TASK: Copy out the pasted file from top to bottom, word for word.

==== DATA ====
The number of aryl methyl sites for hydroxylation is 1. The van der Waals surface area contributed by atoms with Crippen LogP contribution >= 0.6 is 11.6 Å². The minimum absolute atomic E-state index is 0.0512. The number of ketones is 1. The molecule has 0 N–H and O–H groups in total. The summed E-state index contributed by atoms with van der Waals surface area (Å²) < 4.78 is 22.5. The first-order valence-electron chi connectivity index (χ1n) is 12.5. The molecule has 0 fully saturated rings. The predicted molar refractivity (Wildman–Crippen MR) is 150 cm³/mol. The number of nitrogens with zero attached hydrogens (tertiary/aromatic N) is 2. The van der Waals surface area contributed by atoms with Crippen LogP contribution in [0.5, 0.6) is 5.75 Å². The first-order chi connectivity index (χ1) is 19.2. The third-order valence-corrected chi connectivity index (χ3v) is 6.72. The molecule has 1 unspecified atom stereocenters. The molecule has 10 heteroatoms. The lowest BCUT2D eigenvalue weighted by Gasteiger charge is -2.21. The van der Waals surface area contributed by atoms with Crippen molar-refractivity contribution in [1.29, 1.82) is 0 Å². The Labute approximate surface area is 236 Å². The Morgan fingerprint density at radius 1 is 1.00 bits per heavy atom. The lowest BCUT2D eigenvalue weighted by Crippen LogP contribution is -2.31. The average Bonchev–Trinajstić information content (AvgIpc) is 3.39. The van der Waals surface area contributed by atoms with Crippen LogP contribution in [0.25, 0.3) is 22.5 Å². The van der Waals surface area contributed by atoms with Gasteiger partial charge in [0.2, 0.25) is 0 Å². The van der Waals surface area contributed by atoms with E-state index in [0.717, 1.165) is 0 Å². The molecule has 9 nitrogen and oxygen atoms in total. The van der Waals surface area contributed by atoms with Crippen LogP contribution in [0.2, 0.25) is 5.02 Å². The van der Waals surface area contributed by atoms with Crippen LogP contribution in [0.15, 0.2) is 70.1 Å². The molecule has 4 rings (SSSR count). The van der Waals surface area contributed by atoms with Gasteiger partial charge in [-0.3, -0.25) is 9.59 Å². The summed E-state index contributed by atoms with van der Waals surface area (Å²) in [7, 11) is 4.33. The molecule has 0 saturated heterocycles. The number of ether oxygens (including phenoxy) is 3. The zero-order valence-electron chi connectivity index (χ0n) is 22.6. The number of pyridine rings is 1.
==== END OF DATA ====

The number of aryl methyl sites for hydroxylation is 1. The van der Waals surface area contributed by atoms with Crippen LogP contribution >= 0.6 is 11.6 Å². The minimum absolute atomic E-state index is 0.0512. The number of ketones is 1. The molecule has 0 N–H and O–H groups in total. The summed E-state index contributed by atoms with van der Waals surface area (Å²) < 4.78 is 22.5. The first-order valence-electron chi connectivity index (χ1n) is 12.5. The molecule has 0 fully saturated rings. The predicted molar refractivity (Wildman–Crippen MR) is 150 cm³/mol. The number of nitrogens with zero attached hydrogens (tertiary/aromatic N) is 2. The van der Waals surface area contributed by atoms with Crippen LogP contribution in [0.5, 0.6) is 5.75 Å². The first-order chi connectivity index (χ1) is 19.2. The third-order valence-corrected chi connectivity index (χ3v) is 6.72. The molecule has 1 unspecified atom stereocenters. The molecule has 10 heteroatoms. The lowest BCUT2D eigenvalue weighted by Gasteiger charge is -2.21. The van der Waals surface area contributed by atoms with Crippen molar-refractivity contribution in [1.29, 1.82) is 0 Å². The Labute approximate surface area is 236 Å². The Morgan fingerprint density at radius 1 is 1.00 bits per heavy atom. The lowest BCUT2D eigenvalue weighted by Crippen LogP contribution is -2.31. The average Bonchev–Trinajstić information content (AvgIpc) is 3.39. The van der Waals surface area contributed by atoms with Crippen LogP contribution in [0.25, 0.3) is 22.5 Å². The van der Waals surface area contributed by atoms with Gasteiger partial charge in [0.2, 0.25) is 0 Å². The van der Waals surface area contributed by atoms with E-state index in [0.717, 1.165) is 0 Å². The molecule has 9 nitrogen and oxygen atoms in total. The van der Waals surface area contributed by atoms with Crippen LogP contribution in [0.2, 0.25) is 5.02 Å². The van der Waals surface area contributed by atoms with Crippen LogP contribution in [0.15, 0.2) is 70.1 Å². The molecule has 4 rings (SSSR count). The van der Waals surface area contributed by atoms with Gasteiger partial charge in [-0.3, -0.25) is 9.59 Å². The summed E-state index contributed by atoms with van der Waals surface area (Å²) in [7, 11) is 4.33. The molecule has 0 saturated heterocycles. The number of ether oxygens (including phenoxy) is 3. The zero-order valence-electron chi connectivity index (χ0n) is 22.6. The number of pyridine rings is 1.